The UW Chinese Students and Scholars Association hosted the 20-minute firework show, preceded by the New Year Gala in Union Theatre Sunday night. It is tradition for the organization to host the New Year Gala every year in an effort to gather the Madison Chinese community for a joyous celebration, CSSA president Qiushi Zheng, said.
Yuhui Xie, an international Chinese student in the School of Journalism and Mass Communications, said it was the third New Year she spent in the U.S. without her family.
“I didn’t know I missed home so much until I saw the fireworks,” Xie said. “When I looked at them I just cried, and I couldn’t stop.”
Zheng said this year was the first time the organization added fireworks to the gala. While fireworks had been considered in the past, CSSA was unable to include them until this year because of procedural difficulties and high cost, Zheng said.
In order to include the firework show in the celebration, CSSA’s planning committee had to contact the Office of Risk Management at UW to get the university’s approval, Zheng said, and also the Madison police and fire departments to gain permission from the city.
Chenjia Zhang, CSSA planning committee member, said the organization was unsure if the weather would cooperate for the firework show because Lake Mendota was not frozen before winter break and it needed to be to light the fireworks off of it.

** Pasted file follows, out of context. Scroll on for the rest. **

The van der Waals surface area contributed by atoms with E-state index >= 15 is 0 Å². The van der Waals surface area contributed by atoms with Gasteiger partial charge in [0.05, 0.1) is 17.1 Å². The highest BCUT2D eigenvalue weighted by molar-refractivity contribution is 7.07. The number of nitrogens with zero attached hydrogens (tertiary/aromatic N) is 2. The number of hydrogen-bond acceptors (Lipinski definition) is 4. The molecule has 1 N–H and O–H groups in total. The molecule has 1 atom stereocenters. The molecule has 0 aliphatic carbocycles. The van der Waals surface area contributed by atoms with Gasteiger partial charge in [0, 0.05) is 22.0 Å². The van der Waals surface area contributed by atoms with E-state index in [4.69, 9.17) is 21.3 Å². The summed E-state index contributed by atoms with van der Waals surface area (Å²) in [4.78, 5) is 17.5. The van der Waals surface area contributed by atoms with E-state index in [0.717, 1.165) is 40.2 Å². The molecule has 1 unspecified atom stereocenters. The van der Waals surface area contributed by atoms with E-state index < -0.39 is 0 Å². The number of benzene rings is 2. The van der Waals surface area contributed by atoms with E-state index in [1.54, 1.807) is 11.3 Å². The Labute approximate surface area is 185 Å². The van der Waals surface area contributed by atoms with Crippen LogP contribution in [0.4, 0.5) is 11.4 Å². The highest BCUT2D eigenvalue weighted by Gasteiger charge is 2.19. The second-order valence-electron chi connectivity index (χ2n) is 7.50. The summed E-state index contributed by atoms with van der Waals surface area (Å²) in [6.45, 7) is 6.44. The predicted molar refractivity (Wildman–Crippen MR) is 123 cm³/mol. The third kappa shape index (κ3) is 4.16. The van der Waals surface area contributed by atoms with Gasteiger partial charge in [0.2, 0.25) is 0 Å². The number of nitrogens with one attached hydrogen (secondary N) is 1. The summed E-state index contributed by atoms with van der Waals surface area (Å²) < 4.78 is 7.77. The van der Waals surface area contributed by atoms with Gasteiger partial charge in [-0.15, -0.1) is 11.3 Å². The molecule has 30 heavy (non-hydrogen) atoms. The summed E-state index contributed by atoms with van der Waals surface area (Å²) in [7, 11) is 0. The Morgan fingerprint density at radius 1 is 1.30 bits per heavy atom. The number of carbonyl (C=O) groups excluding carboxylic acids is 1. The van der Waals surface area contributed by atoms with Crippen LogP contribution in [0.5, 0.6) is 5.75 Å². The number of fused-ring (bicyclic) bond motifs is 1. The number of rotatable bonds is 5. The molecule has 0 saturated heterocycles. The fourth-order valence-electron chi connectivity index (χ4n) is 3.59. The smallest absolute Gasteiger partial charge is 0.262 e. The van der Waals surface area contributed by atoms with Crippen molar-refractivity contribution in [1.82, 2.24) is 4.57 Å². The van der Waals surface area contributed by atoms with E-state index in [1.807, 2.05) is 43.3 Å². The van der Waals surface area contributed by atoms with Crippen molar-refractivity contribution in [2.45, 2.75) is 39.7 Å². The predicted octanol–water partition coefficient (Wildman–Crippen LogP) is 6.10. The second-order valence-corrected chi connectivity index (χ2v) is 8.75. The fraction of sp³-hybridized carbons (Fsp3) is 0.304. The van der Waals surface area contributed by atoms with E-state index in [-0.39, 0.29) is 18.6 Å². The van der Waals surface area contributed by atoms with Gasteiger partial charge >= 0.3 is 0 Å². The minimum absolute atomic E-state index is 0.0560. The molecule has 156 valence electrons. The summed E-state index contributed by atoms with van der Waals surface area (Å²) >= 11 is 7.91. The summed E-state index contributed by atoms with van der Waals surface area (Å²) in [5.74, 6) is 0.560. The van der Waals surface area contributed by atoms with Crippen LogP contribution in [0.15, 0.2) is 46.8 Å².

“We had to check the weather regularly and predict what the lake was going to be like in February,” Zhang said. “We didn’t get everything finalized until a week before the gala.”
In terms of funding, Zheng said the Associate Students of Madison was the gala and firework show’s biggest sponsor. The CSSA public relations committee worked with ASM to negotiate and secure the gala venue, the performances and the fireworks, the latter of which cost around $6,000, Zheng said.
CSSA started planning the gala this past October, Zheng said. The show featured approximately 15 performances from Chinese students on campus, local Chinese community members, multiple UW student organizations and other ethnic groups in Madison.
The performances not only showcased traditional Chinese culture, but they also brought a sense of home to Chinese students who were away from their families at this time of the year.
Zheng said the event’s goal is to help the UW community recognize its Chinese members and the importance of Spring Festival to them.
CSSA, the oldest UW Chinese student organization, currently has over 100 members, Zheng said, and all of them poured energy and effort into planning the gala.
“I think it’s our teamwork and the universal goal that made this happen,” Zheng said.
Xie, who performed in a play during the gala, said she was happy to be a part of the festivity that fosters cross-cultural appreciation and understanding.
Xie said the play she acted in presented the traditional Chinese way of life with a comedic spin and even cracked up some of the American attendees.
“I feel like I disseminated…the Chinese culture to Americans, which is what I always wanted to do,” Xie said.